Last night, the Carolina Review hosted its first event in its history. The event was a debate on the statement: Government intervention in the Free Market is Moral. Arguing the affirmative was Ralph Byrns, a self-described “leftist libertarian” professor of economics at UNC Chapel Hill. Arguing the negative was John Lewish, a objectivist libertarian professor in Philosophy, Politics and Economics.
Unlike last week’s debate on the ethics of health care reform, this debate actually focused on moral issues. The debate was sometimes heated and threatened to spin out of control at times, as Byrns and Lewis on occasion resorted to shouting obscenities at each other over the pleading voices of the moderators. Once order was restored, the debate centered around the issue of rights, whether they exist, where they come from and what they guarantee us.
Lewis argued that we do not have a right to anything, we only have the right to take certain actions. Lewis is an atheist and rejects any sort of divine origin of rights, rather, he argues that rights come from our nature. We are individuals, and we make decisions as individuals. From this, we derive our fundamental right to action. This right is often expressed as a right to own property.
In Lewis’ view, the role of government is to protect our rights by preventing us (through retaliatory force against criminals) from infringing on the rights of others. This creates what Lewis defines as the free market. The free market is not anarchy, after all, Lewis points out that there was no free market in Lebanon in the 1970s and 1980s. The free market must be protected by government. However, government should limit itself to retaliatory use of force. Actions such as taxation, wealth redistribution and corporate bailouts are government interventions, and ultimately government initiations of force. As these violate our rights to property, Lewis views them as immoral.
Byrns counters these claims by claiming a different definition of freedom. Rather than the absence of coercion, Byrns views freedom as a condition with the most available possible choices. Limiting our rights can give us more choices. Byrns challenges the origin of rights. Also rejecting the divine as an explanation, he says that the government is what defines property rights for us. And if the government defines our rights, it can change them. Ultimately, our rights are defined by consensus.
Lewis countered Byrns’ view of freedom by pointing out that if we all stole from each other, we would have a more available possible choices than we do now. Byrns did not answer this directly, but later said that we should not be able to own certain types of property, such as slaves. He apparently believes that choices should be maximized within reason, but limited by other factors.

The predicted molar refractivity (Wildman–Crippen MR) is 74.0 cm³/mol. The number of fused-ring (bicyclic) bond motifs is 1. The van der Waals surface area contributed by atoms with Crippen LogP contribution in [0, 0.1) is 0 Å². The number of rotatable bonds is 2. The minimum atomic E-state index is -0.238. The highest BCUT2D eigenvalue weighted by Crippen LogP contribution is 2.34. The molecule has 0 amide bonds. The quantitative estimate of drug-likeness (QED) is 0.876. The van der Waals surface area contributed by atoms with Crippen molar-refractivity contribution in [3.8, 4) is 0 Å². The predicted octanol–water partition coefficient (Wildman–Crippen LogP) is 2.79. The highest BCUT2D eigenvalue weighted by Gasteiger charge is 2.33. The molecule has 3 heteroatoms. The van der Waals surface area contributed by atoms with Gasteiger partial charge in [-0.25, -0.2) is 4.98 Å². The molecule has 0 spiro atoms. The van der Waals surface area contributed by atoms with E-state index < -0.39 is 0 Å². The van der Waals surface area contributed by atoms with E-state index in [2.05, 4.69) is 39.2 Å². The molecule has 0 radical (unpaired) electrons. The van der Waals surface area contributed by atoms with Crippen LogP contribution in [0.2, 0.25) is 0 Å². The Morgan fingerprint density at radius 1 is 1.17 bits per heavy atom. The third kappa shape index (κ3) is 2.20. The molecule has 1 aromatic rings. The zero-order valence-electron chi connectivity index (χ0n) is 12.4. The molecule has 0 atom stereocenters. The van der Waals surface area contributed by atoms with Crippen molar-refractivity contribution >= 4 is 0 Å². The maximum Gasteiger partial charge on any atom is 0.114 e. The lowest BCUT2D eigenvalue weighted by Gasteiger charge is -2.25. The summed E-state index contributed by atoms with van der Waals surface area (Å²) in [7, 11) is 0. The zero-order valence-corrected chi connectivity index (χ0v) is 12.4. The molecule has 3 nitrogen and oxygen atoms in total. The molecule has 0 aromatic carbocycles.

Byrns on the other hand attacked the realism of Lewis’ views on government. If government is supposed to exist to protect our rights and punish criminals but never initiate coercive intervention, how should such a government fund itself? Taxation, after all, is a coercive action backed up by force (jail if you refuse to pay) and according to Lewis it is immoral.
Lewis countered by saying that his ideal government would be one tenth the size of today’s government, and that there would be plenty of ways to fund such a government non-coercively. However, he never specified what these methods were. Thinking on this, it’s hard to think of a way a government could be reliably funded that would not involve either a tax (coercive initiation of force) or state-run businesses (a government intrusion into the free market).
And that was the main problem with Lewis’ argument: It was consistent, but it fails when you try and apply it practically. Byrns on the other hand has only a vague definition of what rights are, and since he says they are defined by majority rule he should probably just scrap the term entirely. Byrns’ view that rights are decided by the majority without any sort of divine input is societal relativism at its most dangerous. With no divine moral mandate and majority rule deciding what is right and what is wrong, people can decide to take away anything if they can get enough people to agree with them. The door to dictatorship, communism, Nazism, and all sorts of despotic and tyrannical government is opened by this philosophy.
Although I disagree with the concept of natural or inherent property rights, I hold that there is a divinely granted moral law which governs what we should and should not do. Stealing is not wrong because it violates someone else’s rights, stealing is wrong because it is in violation of that which God hath commanded us. However, this is a topic for another post, but for now, I will give the edge in last night’s debate to Dr. Lewis, although it was a close one.